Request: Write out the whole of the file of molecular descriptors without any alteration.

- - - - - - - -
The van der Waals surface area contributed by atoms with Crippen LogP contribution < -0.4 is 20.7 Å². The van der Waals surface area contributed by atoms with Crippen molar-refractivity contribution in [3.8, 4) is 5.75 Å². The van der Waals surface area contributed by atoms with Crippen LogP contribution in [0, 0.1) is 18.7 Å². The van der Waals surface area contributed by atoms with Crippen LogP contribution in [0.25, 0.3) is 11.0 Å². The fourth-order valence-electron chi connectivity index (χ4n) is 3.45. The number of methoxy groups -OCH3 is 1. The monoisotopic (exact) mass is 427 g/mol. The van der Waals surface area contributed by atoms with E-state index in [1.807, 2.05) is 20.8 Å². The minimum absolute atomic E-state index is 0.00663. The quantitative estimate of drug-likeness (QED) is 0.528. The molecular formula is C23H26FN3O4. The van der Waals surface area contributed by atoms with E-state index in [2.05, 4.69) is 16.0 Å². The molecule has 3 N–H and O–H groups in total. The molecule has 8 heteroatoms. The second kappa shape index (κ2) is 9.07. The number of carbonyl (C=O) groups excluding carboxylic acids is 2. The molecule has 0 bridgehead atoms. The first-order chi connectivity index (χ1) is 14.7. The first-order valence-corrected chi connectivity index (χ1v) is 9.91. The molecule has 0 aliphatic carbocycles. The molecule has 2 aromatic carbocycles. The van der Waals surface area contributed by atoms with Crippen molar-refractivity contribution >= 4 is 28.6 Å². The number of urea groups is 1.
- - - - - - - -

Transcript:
The van der Waals surface area contributed by atoms with Crippen LogP contribution < -0.4 is 20.7 Å². The van der Waals surface area contributed by atoms with Crippen molar-refractivity contribution in [3.8, 4) is 5.75 Å². The van der Waals surface area contributed by atoms with Crippen LogP contribution in [0, 0.1) is 18.7 Å². The van der Waals surface area contributed by atoms with Crippen LogP contribution in [0.25, 0.3) is 11.0 Å². The fourth-order valence-electron chi connectivity index (χ4n) is 3.45. The number of methoxy groups -OCH3 is 1. The monoisotopic (exact) mass is 427 g/mol. The van der Waals surface area contributed by atoms with E-state index in [1.807, 2.05) is 20.8 Å². The minimum absolute atomic E-state index is 0.00663. The quantitative estimate of drug-likeness (QED) is 0.528. The molecular formula is C23H26FN3O4. The van der Waals surface area contributed by atoms with E-state index in [2.05, 4.69) is 16.0 Å². The molecule has 3 N–H and O–H groups in total. The molecule has 8 heteroatoms. The second kappa shape index (κ2) is 9.07. The number of carbonyl (C=O) groups excluding carboxylic acids is 2. The molecule has 0 bridgehead atoms. The first-order chi connectivity index (χ1) is 14.7. The first-order valence-corrected chi connectivity index (χ1v) is 9.91. The molecule has 0 aliphatic carbocycles. The molecule has 2 aromatic carbocycles. The van der Waals surface area contributed by atoms with Crippen molar-refractivity contribution >= 4 is 28.6 Å². The number of urea groups is 1.